The inventor has found that by applying a first copper-based powder layer onto the steel substrate and thereafter applying at least a second layer of copper-based powder metal bearing material onto the first layer without substantially densifying the first layer followed by a first sintering and cooling operation after which the layers are roll bonded and subsequently sintered, that a multi-layer copper-based powder metal functional bearing material can be efficiently bonded to one another and to the steel backing, with the freedom to select the desired chemistries of the first and second layers in order to tailor the end properties of the functional layer.
This invention has the advantage of providing the ability to use a less expensive copper-based material for one layer in combination with a more expensive material for the remaining layer or layers.
The invention has a further advantage of being readily adaptable to existing sintering lines with little modification.
According to a particular feature, the first layer can be fabricated from relatively inexpensive copper-tin powder metal alloy and be made relatively thick, whereas the second layer can be fabricated of copper-tin-bismuth, or another specialty powder metal alloy, that serves as a substitute for lead-containing bronzes.
These and other features and advantages of the present invention will become more readily appreciated when considered in connection with the following detailed description and appended drawings, wherein:
FIG. 1 is a schematic fragmentary sectional view of a bearing fabricated according to the invention; and
FIG. 2 is a schematic view illustrating the method of the invention.
A multi-layer powder metal sliding bearing or bushing (collectively bearing) constructed according to the invention is shown generally at 10 in FIG. 1 and comprises a steel backing 12 onto which a multiple layer sintered powder metal liner 14 is applied made up of at least a base layer 16 and an outer surface layer 18, both of which are copper-based sintered powder metal alloy layers, but of different composition and/or individual properties which, when combined, provide the composite liner 14 with the desired properties of a bearing liner 14.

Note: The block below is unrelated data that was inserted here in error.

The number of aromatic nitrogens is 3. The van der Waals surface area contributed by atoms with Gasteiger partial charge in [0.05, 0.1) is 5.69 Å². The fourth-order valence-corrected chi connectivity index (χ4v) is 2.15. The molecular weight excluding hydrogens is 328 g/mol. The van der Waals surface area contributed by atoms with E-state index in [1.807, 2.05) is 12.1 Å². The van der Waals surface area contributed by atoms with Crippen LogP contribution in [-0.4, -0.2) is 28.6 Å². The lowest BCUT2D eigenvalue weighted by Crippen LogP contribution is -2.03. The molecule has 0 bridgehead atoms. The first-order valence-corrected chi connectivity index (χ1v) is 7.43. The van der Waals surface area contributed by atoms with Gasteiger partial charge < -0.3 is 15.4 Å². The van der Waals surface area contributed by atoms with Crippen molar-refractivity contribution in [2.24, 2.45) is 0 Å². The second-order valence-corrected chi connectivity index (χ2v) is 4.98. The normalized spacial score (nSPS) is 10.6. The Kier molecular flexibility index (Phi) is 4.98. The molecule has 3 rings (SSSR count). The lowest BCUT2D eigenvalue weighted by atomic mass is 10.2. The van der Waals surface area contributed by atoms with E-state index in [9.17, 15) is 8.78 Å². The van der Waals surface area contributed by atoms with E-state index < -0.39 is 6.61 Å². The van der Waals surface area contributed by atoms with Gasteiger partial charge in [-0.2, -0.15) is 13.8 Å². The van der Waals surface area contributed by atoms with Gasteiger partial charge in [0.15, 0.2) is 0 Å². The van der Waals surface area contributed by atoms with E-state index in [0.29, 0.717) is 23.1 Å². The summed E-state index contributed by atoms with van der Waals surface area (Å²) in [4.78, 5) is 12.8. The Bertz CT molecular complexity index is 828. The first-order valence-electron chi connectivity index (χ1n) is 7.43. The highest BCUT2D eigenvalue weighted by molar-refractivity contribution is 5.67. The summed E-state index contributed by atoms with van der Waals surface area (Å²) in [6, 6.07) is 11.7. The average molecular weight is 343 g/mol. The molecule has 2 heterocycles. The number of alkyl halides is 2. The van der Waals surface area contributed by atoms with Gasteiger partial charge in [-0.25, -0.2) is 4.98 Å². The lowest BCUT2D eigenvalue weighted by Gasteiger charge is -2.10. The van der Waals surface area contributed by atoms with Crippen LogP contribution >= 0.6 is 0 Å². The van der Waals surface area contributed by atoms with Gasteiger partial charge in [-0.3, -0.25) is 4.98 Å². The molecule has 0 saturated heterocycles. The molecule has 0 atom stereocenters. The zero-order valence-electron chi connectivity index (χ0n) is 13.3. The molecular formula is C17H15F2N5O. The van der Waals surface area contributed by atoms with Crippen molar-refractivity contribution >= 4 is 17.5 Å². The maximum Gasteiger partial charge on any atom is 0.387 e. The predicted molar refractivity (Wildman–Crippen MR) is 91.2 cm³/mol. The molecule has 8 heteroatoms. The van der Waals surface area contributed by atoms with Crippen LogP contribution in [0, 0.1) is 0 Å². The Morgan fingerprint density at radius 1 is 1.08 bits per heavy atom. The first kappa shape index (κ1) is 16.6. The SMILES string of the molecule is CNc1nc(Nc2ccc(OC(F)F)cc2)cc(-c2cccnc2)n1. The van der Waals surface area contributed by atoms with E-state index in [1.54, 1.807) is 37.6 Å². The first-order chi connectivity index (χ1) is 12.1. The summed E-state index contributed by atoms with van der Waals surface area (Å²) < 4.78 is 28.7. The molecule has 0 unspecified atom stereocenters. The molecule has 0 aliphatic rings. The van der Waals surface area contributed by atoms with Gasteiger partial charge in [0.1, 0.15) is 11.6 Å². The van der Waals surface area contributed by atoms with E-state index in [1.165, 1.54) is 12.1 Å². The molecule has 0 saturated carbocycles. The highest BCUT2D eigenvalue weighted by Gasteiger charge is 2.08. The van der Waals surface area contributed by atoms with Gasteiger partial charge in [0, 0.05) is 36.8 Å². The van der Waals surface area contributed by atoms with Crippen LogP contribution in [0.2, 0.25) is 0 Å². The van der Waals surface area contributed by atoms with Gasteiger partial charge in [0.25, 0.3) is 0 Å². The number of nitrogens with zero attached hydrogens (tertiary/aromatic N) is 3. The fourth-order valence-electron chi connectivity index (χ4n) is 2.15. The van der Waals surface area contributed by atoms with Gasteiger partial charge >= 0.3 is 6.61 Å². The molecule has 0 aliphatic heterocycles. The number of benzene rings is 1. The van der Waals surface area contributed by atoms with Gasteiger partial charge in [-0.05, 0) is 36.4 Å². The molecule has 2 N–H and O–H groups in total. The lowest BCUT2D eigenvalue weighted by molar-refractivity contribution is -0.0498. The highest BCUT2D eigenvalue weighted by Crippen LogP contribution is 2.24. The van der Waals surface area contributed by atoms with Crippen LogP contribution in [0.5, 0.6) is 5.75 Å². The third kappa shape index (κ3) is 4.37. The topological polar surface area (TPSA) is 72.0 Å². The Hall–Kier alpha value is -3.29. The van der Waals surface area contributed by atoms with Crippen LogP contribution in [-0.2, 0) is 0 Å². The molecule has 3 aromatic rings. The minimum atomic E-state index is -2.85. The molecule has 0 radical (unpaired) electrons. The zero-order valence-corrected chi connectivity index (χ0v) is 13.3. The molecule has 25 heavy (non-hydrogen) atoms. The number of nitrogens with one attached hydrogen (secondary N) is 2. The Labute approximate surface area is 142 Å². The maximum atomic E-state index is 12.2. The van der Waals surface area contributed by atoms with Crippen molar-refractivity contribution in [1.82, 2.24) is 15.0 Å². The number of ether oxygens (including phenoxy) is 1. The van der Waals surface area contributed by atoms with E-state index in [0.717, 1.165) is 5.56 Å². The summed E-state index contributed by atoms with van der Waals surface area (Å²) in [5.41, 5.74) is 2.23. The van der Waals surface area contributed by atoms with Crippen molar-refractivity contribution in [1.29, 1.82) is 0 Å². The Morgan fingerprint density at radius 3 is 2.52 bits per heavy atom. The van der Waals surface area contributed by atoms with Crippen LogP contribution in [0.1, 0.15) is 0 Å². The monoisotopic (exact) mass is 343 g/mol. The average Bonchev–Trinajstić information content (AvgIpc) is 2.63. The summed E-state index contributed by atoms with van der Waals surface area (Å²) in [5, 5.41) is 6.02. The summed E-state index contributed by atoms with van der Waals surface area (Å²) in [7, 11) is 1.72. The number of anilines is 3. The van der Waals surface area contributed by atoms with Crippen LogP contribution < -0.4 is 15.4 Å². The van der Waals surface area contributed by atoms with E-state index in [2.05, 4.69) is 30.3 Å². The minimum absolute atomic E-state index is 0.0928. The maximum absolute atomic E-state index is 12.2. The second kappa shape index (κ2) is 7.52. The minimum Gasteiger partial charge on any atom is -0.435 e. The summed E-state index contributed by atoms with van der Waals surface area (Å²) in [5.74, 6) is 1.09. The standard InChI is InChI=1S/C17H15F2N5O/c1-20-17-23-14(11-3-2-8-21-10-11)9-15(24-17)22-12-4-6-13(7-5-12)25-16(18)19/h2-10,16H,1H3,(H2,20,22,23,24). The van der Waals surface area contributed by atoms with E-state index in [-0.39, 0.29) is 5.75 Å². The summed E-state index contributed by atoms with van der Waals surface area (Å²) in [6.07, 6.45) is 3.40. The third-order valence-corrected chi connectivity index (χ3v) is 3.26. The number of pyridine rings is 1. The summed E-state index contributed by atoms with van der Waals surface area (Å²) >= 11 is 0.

According to the invention, the material at the surface 18 can be a first copper-based powder metal alloy composition which has the desired properties suitable for sliding engagement with a rotary shaft, pin, or other component supported by the bearing 10 for sliding movement across the running surface of the surface layer 18. Powder metal compositions having the desirable properties for the surface layer are characteristically more costly due to the necessary alloy additions need to obtain such property. This relatively expensive surface layer 18 can be backed by at least one less costly backing layer 16 of a second copper-based powder metal composition which provides the needed support to the surface layer but which does not need to possess the same properties as the surface layer in order to provide the overall bearing liner 14 with the required end properties. In the example shown, the surface layer 18 is advantageously thinner than the backing layer 16, contributing to the cost savings.
Accordingly, the layers, 16, 18 can have different chemistries and therefore different properties and costs. This allows the application of a lower strength, high lubricity, high cost layer 18 on top of a stronger, simpler, low cost layer 16 yielding overall an increase in performance of the composite liner 14.
It is preferred that the powder metal layers be copper based allows which are essentially lead-free (<0.1% lead). For example, the base layer 16 can be a 90/10 copper-tin powder metal layer backing the surface layer 18 which could be, for example, a copper-tin-bismuth powder metal layer wherein the layer has about 90 parts copper to 10 parts tin and bismuth in the range of about 2 to 10 weight percent to that of the copper and tin combined. Other copper alloys and chemistries are contemplated by the invention and are incorporated herein by reference. Of course, the layers 16, 18 are selected to be compatible with one another such that they bond readily to the backing strip 12 and to one another during the sintering operation.